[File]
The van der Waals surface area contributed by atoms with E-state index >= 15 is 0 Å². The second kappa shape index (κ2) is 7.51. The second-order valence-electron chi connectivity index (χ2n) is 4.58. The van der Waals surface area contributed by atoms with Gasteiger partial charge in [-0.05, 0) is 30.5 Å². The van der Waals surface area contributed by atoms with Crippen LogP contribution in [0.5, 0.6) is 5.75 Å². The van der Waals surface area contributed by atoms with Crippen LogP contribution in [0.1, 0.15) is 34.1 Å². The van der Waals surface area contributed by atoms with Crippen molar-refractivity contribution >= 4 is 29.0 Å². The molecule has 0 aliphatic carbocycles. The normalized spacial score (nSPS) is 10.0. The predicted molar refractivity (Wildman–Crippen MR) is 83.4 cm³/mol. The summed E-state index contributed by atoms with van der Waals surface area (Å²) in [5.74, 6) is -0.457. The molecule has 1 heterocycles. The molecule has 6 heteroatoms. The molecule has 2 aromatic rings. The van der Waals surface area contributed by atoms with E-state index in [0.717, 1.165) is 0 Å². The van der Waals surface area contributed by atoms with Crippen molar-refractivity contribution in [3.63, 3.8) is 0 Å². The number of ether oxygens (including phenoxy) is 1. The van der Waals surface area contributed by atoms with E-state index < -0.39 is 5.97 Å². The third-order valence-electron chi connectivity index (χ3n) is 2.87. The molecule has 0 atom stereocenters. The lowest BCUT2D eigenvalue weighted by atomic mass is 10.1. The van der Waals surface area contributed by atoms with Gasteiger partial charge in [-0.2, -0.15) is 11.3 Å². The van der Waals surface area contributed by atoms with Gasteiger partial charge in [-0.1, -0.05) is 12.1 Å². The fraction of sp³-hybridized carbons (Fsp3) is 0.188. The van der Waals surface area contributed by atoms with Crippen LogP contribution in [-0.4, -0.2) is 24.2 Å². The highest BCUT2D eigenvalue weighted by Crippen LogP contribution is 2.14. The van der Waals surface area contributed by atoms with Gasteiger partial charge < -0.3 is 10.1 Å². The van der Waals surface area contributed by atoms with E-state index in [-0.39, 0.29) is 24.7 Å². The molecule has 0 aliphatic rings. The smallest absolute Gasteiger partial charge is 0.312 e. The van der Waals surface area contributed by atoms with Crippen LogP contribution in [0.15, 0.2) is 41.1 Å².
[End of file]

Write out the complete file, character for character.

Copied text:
The van der Waals surface area contributed by atoms with E-state index >= 15 is 0 Å². The second kappa shape index (κ2) is 7.51. The second-order valence-electron chi connectivity index (χ2n) is 4.58. The van der Waals surface area contributed by atoms with Gasteiger partial charge in [-0.05, 0) is 30.5 Å². The van der Waals surface area contributed by atoms with Crippen LogP contribution in [0.5, 0.6) is 5.75 Å². The van der Waals surface area contributed by atoms with Crippen LogP contribution in [0.1, 0.15) is 34.1 Å². The van der Waals surface area contributed by atoms with Crippen molar-refractivity contribution >= 4 is 29.0 Å². The molecule has 0 aliphatic carbocycles. The normalized spacial score (nSPS) is 10.0. The predicted molar refractivity (Wildman–Crippen MR) is 83.4 cm³/mol. The summed E-state index contributed by atoms with van der Waals surface area (Å²) in [5.74, 6) is -0.457. The molecule has 1 heterocycles. The molecule has 6 heteroatoms. The molecule has 2 aromatic rings. The van der Waals surface area contributed by atoms with E-state index in [0.717, 1.165) is 0 Å². The van der Waals surface area contributed by atoms with Crippen molar-refractivity contribution in [3.63, 3.8) is 0 Å². The number of ether oxygens (including phenoxy) is 1. The van der Waals surface area contributed by atoms with E-state index < -0.39 is 5.97 Å². The third-order valence-electron chi connectivity index (χ3n) is 2.87. The molecule has 0 atom stereocenters. The lowest BCUT2D eigenvalue weighted by atomic mass is 10.1. The van der Waals surface area contributed by atoms with Gasteiger partial charge in [-0.2, -0.15) is 11.3 Å². The van der Waals surface area contributed by atoms with Gasteiger partial charge in [-0.1, -0.05) is 12.1 Å². The fraction of sp³-hybridized carbons (Fsp3) is 0.188. The van der Waals surface area contributed by atoms with Crippen LogP contribution in [-0.4, -0.2) is 24.2 Å². The highest BCUT2D eigenvalue weighted by Crippen LogP contribution is 2.14. The van der Waals surface area contributed by atoms with Gasteiger partial charge < -0.3 is 10.1 Å². The van der Waals surface area contributed by atoms with E-state index in [-0.39, 0.29) is 24.7 Å². The molecule has 0 aliphatic rings. The smallest absolute Gasteiger partial charge is 0.312 e. The van der Waals surface area contributed by atoms with Crippen LogP contribution in [0.15, 0.2) is 41.1 Å².